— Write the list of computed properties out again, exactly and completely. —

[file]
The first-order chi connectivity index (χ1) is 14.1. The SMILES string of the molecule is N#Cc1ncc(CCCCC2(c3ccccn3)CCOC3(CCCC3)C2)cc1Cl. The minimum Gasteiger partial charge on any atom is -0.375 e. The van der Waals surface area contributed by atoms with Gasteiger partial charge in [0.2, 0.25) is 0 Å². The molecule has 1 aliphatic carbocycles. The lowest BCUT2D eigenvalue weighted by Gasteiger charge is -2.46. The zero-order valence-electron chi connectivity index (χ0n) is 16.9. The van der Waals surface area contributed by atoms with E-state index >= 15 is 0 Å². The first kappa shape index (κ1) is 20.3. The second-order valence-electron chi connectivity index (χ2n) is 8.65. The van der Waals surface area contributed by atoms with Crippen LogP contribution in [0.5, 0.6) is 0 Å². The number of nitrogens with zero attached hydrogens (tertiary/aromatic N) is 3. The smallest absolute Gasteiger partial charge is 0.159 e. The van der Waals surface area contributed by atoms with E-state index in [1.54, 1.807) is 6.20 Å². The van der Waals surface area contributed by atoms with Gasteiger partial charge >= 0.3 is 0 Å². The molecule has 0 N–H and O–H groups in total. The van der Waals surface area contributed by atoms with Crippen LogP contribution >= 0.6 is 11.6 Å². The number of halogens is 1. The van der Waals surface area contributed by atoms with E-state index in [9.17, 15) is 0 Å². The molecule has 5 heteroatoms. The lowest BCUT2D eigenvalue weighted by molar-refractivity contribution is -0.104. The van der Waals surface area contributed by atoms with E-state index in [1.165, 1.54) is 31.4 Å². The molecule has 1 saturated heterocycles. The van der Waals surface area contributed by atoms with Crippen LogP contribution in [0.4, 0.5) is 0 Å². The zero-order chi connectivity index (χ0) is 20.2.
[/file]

The first-order chi connectivity index (χ1) is 14.1. The SMILES string of the molecule is N#Cc1ncc(CCCCC2(c3ccccn3)CCOC3(CCCC3)C2)cc1Cl. The minimum Gasteiger partial charge on any atom is -0.375 e. The van der Waals surface area contributed by atoms with Gasteiger partial charge in [0.2, 0.25) is 0 Å². The molecule has 1 aliphatic carbocycles. The lowest BCUT2D eigenvalue weighted by Gasteiger charge is -2.46. The zero-order valence-electron chi connectivity index (χ0n) is 16.9. The van der Waals surface area contributed by atoms with E-state index >= 15 is 0 Å². The first kappa shape index (κ1) is 20.3. The second-order valence-electron chi connectivity index (χ2n) is 8.65. The van der Waals surface area contributed by atoms with Crippen LogP contribution in [0.5, 0.6) is 0 Å². The number of nitrogens with zero attached hydrogens (tertiary/aromatic N) is 3. The smallest absolute Gasteiger partial charge is 0.159 e. The van der Waals surface area contributed by atoms with E-state index in [1.54, 1.807) is 6.20 Å². The van der Waals surface area contributed by atoms with Gasteiger partial charge >= 0.3 is 0 Å². The molecule has 0 N–H and O–H groups in total. The van der Waals surface area contributed by atoms with Crippen LogP contribution >= 0.6 is 11.6 Å². The number of halogens is 1. The van der Waals surface area contributed by atoms with E-state index in [9.17, 15) is 0 Å². The molecule has 5 heteroatoms. The lowest BCUT2D eigenvalue weighted by molar-refractivity contribution is -0.104. The van der Waals surface area contributed by atoms with E-state index in [1.165, 1.54) is 31.4 Å². The molecule has 1 saturated heterocycles. The van der Waals surface area contributed by atoms with Crippen LogP contribution in [0.4, 0.5) is 0 Å². The zero-order chi connectivity index (χ0) is 20.2.